Back in the mid-nineties every PC in your organisation potentially contained software that could destroy your company overnight. Not a virus, nor a Trojan: it was called the spreadsheet.
The spreadsheet was – and still is – broken by design. The vital raw data it crunches may be exposed to view, concealed behind the cells or parachuting in from somewhere outside the spreadsheet.
Mixed up in the same visible or invisible cells is the business logic used in its calculations. And unless rigorously locked down, each copy of every spreadsheet in circulation can be individually "improved" by its user, intentionally or by accident.
But the output from the spreadsheet, on the screen for the local worker, or in a paper report sent up to the boardroom, looked really nice, really authoritative. Which, of course, was the problem.
Today's tsunami of data input, and the changing requirement to get output directly to the decision makers in the field, has largely put paid to that kind of spreadsheet. Tom Nolle of Cimi Corp remembers the days when vital decision making depended on "ten thousand spreadsheets within the worker population".
Today we try to pull that all together to get a handle on data integrity. The subject is one of Nolle's specialities. Cimi Corp is a strategic consulting company that assesses trends and tries to build a picture of the future of telecommunications, media, and technology (TMT).
The 'future' of business analytics
In a web-based teleconference under the aegis of Internet Evolution, Nolle maps out the changing landscape of business analytics. "There was a time when business intelligence meant sending the information to the boardroom," he says. "Today it means sending the information to everyone in the company that has to make a decision. And they need the data when they make the decision – not some time in anticipation, and not when it's too late."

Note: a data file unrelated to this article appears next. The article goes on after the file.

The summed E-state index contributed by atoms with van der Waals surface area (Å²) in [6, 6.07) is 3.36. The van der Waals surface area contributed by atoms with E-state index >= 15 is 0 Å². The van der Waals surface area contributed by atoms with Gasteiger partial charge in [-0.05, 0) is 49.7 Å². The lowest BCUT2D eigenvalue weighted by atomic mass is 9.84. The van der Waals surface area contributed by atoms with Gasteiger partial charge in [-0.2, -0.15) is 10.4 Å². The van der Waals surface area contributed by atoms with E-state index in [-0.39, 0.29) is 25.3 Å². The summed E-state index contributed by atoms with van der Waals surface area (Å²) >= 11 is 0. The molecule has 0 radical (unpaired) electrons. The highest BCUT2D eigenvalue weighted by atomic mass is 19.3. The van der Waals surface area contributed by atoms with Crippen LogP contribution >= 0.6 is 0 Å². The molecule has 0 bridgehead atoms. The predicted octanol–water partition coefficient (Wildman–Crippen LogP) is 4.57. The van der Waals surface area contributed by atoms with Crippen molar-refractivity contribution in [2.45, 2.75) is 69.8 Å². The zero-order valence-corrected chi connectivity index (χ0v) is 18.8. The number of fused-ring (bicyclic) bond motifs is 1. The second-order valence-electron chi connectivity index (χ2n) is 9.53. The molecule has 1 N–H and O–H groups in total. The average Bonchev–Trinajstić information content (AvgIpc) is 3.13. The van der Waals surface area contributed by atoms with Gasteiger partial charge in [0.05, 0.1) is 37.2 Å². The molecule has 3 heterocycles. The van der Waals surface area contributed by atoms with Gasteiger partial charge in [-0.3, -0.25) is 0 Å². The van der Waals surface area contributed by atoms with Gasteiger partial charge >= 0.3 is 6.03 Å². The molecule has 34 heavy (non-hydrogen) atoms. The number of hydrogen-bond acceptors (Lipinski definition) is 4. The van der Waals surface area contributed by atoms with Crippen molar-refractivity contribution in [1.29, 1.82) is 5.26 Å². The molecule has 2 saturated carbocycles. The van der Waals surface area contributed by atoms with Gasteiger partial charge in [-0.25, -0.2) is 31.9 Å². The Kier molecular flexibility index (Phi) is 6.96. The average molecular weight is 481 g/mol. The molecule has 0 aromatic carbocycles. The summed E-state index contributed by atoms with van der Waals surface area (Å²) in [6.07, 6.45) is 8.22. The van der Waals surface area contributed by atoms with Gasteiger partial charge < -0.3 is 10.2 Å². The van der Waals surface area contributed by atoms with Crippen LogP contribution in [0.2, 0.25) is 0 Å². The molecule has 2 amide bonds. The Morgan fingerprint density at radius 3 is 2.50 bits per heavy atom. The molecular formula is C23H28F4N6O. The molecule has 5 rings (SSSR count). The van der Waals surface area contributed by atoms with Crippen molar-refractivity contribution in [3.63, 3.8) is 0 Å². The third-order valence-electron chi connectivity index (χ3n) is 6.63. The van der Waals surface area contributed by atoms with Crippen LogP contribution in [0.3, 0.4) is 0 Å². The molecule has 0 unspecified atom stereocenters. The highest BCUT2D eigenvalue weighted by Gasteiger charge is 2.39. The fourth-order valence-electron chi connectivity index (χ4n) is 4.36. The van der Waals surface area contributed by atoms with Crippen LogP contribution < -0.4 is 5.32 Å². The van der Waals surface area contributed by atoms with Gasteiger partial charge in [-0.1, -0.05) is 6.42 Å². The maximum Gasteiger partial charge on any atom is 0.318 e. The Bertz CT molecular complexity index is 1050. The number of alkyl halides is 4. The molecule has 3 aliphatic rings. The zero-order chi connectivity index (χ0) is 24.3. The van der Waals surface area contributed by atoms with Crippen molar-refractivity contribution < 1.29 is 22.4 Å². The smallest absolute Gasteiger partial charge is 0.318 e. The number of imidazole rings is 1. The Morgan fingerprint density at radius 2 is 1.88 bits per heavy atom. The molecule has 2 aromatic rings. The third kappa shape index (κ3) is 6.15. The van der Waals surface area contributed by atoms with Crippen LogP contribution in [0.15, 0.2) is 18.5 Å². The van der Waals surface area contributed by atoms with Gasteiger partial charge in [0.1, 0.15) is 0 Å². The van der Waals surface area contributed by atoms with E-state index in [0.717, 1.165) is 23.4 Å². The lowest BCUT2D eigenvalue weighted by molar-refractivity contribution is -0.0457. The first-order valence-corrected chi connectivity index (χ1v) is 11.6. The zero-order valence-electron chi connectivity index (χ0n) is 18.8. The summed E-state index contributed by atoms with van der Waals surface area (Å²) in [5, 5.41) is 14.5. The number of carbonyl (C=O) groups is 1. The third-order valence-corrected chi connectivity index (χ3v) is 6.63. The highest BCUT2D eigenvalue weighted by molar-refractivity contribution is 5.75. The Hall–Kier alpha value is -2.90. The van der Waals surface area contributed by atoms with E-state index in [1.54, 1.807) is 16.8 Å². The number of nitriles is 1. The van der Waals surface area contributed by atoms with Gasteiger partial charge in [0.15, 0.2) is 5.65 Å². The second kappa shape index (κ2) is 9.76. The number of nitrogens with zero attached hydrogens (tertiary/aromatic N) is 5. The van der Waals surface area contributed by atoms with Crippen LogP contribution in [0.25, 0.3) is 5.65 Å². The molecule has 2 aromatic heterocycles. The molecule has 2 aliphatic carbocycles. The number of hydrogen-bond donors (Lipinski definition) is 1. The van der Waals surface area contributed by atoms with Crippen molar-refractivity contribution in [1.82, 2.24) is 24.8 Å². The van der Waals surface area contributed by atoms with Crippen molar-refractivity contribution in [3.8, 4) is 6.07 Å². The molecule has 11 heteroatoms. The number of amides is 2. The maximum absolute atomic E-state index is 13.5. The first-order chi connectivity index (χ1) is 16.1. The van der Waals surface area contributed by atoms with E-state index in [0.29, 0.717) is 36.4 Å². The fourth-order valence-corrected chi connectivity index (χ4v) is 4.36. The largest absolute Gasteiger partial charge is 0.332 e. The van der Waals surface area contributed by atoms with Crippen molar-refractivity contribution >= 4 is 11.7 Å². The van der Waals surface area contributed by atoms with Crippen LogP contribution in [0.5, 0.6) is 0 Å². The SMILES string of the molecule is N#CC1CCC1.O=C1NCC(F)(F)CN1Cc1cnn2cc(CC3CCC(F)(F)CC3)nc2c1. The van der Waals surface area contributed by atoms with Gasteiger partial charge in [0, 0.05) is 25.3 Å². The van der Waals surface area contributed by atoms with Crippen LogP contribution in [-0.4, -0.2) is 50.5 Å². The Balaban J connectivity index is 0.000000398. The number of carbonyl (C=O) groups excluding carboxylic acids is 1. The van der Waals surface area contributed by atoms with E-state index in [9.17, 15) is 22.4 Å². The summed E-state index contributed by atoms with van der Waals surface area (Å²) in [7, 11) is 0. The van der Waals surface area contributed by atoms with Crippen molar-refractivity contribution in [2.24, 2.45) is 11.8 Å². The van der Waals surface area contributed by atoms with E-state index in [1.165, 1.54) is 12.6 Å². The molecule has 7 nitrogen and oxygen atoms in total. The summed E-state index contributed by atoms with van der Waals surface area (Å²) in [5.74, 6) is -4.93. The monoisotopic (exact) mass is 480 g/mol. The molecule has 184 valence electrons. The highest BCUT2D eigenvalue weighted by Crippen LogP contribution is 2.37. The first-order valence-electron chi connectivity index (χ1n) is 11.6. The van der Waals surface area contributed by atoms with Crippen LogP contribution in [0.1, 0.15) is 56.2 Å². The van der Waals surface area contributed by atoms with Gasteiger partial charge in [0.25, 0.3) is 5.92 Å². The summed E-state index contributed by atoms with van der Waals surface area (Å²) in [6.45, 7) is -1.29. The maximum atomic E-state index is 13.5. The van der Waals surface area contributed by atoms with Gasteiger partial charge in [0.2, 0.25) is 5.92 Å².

What data? There's all the traditional stuff your in-house data warehouses have been collecting for decades – raw material and output figures, customer satisfaction scores, employee churn per region, cost of sales... This data is abstracted, digested and projected in ways that probably have to be evolving rapidly as your business changes. But now there's new data to add to the mix: valuable demographic and other market information coming in over the internet.
Dave Suedkamp, head of everything for IBM's market research services, chips in: "Facebook, Twitter, news feeds and other social media, message boards, forums..." This new inundation from the Cloud can't be ignored by businesses trying to make a buck in the 21st century, he says. To make sense of the world you need to digest it all.
Ishan Sehgal tweets, in and out of his job as program director of software as a service for predictive analytics at SPSS, a company IBM acquired in 2009. "The amount of social data out there is increasing beyond measurement," he tells the web conference. "The overall amount of data currently stored in the world is estimated to exceed one zettabyte." Que? Count the number of grains of sand in a thousand worlds like ours, and there's your zettabyte.
If you're wondering about the weight of IBM input here, it's worth noting the Internet Evolution website is "sponsored" by the company. But there's not too much in the way of marketing hype in this particular conference. Inevitably a fog of abstract jargon hangs over the occasion, but there are some possible insights to be gained.